The basic requirements above only indicate the achievement of the field at any one point in time. In addition, they give no indication of the potential, or likelihood, that the field will continue to meet these requirements as it is used, and wears, as a result of this use. To provide comfort that the investment being made will be reflected through the field’s performance, while withstanding the level of use intended, there are tests that can be carried out. These tests are not practical (and in some cases impossible) to be carried out on site and so they must be undertaken under laboratory conditions. Once the laboratory requirements have been met it is important to ensure that the product tested in the laboratory is the same product that is tested on the field. This creates the need to include both laboratory tests and identification tests which will assist in giving the investor peace of mind that their investment will last as long as expected and continue to perform to the optimum level throughout its expected lifetime.
Note: Achievement of the longevity and continued quality expected is based on two main factors. It is important to be aware of the usage levels of the field as over-use can, and will, have an effect on the wearing of the field. In addition, the need for regular maintenance of a field is imperative as it assists in resisting against wear, when completed properly, makes the surface more enjoyable for players and provides continuity in performance standards. The manufacturer of the product installed is best placed to recommend the most appropriate maintenance techniques and regimes.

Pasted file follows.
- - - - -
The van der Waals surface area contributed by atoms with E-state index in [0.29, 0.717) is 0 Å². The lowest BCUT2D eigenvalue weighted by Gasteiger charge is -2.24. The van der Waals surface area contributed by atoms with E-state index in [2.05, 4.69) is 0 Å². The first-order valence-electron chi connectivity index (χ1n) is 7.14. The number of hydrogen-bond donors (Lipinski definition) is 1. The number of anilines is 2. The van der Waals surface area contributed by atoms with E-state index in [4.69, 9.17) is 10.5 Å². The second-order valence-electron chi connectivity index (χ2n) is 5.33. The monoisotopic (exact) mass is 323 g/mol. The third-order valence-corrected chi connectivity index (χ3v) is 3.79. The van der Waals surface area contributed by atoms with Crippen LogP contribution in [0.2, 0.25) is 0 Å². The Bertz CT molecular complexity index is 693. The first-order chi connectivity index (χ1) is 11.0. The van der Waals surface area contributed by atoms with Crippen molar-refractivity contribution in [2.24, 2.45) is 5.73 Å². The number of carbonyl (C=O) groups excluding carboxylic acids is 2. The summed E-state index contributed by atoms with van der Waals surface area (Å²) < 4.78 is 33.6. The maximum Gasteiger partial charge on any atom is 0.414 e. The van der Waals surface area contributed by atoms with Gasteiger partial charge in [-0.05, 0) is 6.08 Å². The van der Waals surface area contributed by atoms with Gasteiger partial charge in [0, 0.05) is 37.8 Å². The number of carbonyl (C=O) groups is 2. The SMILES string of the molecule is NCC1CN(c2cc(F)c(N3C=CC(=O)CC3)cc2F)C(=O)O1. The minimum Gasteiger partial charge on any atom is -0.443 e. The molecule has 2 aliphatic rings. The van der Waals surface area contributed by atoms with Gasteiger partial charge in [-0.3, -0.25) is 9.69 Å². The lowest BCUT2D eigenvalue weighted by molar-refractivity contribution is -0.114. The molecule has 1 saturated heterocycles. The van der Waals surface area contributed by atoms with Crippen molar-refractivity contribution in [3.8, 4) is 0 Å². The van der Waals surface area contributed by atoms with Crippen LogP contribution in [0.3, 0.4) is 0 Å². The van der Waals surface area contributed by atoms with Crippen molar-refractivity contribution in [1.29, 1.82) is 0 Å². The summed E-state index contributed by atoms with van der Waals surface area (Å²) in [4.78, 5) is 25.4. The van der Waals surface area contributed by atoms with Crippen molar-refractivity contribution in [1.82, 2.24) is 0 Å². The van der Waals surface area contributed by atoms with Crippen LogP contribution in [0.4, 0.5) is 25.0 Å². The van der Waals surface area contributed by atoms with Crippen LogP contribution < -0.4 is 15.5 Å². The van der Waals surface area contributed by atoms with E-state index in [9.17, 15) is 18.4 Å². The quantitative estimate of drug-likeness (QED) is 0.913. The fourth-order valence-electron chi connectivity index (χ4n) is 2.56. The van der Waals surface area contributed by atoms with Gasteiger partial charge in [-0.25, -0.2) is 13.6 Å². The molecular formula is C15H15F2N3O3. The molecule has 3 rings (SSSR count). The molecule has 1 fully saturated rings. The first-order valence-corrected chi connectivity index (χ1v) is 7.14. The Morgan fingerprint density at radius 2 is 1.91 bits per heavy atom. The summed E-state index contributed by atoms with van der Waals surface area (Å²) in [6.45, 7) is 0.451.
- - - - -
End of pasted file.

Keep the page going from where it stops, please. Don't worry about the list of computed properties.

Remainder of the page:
The laboratory testing requirements set down for fields for their lifetime are separated into three categories:
- Performance Requirements
- Longevity Requirements
- Identification Requirements
Full details of all the requirements for laboratory testing are available in Appendix 1.
These tests simulate the surface performance under varying extremes of surface condition and preparation. The tests and requirements are the same as those listed in the basic requirements above. There are three additional tests undertaken on ball performance in the laboratory:
- Angled Ball Rebound
- Skin/Surface Friction
- Skin Abrasion
The individual tests are completed under various conditions:
- Frozen -5°C
- Hot +50°C
- After Simulated Wear
In addition to player and ball performance requirements the following aspects of the surface are tested:
- Tensile Strength for:
- Joints (bonded and stitched)
- Carpet backing
- Shock pad (where present)
- Water Permeability
These are tested to ensure that the surface can withstand the day to day use that it is likely to experience.
The purpose of this document is not just to ensure that the surface performs in the correct manner but also to ensure that it performs for the expected lifetime of the carpet. To ensure this, a number of techniques are used to simulate and artificially wear the product as a whole as well as the individual components where appropriate: